My book is an invitation to think about what a “good life” means in the ruins wrought by interlocking systems of exploitation and oppression. The book suggests that various collectives will have to unlearn different things. For some, as I hinted above in my response to the previous question, it is vital to unlearn making a virtue of defeat. For other groups, it is imperative that they unlearn habits of moralism – by that I mean, a fixation with the moral theatrics of cathartic scapegoating.
And yet for other readers, it will be necessary to unlearn a false picture that holds some left circles captive. I’m referring to the belief that since structural forces and in particular, class struggles, are at the heart of what it means to be of the left, then it follows that ethics, aesthetics, play, interpersonal and affiliative relationships, and other relational forms of care (for example, taking care to get people’s pronouns right) are bourgeois hang-ups, or, as the kids say, for “normies.” My book pushes back against this ideology. I argue that a robust notion of the “good life” can only emerge when we articulate the political life, the ethical life, the aesthetic life, and the intellectual life as intertwined, living practices. Somehow, we must find a way of doing so in the shadow of ongoing eco-fascism.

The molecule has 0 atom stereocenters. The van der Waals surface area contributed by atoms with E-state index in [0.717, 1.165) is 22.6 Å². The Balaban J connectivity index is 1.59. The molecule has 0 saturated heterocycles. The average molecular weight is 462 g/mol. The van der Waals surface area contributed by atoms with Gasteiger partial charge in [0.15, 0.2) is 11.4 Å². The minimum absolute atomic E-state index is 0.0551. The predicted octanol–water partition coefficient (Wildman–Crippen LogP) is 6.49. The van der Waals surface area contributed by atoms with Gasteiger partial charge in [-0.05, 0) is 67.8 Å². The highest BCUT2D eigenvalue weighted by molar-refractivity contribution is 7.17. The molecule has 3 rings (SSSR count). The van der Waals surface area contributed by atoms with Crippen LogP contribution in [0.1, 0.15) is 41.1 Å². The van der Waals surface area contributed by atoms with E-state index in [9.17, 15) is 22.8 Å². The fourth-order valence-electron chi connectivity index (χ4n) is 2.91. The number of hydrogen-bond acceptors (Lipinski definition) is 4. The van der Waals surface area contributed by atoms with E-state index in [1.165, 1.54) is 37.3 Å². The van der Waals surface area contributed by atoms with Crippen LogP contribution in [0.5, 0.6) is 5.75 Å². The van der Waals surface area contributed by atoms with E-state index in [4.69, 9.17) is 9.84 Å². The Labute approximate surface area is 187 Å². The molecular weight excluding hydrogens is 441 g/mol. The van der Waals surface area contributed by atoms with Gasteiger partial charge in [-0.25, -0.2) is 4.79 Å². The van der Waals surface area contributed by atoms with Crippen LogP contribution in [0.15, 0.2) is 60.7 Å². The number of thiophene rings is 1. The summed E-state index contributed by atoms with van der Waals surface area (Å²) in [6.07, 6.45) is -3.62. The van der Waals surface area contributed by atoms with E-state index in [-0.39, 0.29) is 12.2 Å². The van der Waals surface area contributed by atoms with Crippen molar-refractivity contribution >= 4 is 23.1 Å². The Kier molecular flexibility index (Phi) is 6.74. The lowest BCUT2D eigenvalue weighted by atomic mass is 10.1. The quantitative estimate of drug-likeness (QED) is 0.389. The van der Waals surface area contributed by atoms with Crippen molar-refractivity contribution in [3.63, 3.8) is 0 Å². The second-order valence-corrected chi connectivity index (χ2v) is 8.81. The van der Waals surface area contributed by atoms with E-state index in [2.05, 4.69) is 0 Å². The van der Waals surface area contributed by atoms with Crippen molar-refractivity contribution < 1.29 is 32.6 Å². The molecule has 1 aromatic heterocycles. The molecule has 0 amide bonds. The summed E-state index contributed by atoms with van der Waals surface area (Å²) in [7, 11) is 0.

Who are the intellectual heroes that inspire your work?
So, for various reasons I am skeptical of the very notion of “intellectual heroes.” I don’t want to deny that I have been profoundly shaped by some thinkers that I turn to again and again, but the deeper you read anyone, the more you appreciate the intellectual histories that they are embedded in and the relationships that nurtured and sustained their work. For that reason, I am more inclined to speak of intellectual traditions, schools and collectives that are formative of my intellectual imagination, than to single out a few Great Intellectuals.
To that end, I would name the following (overlapping, intertwined) traditions as deeply formative of my thinking: the Black Radical Tradition; African Philosophy; Black Feminism; Marxism; Materialist Psychoanalysis; Global South Queer Theory; ecological and utopian arts and crafts; and post-analytic philosophy.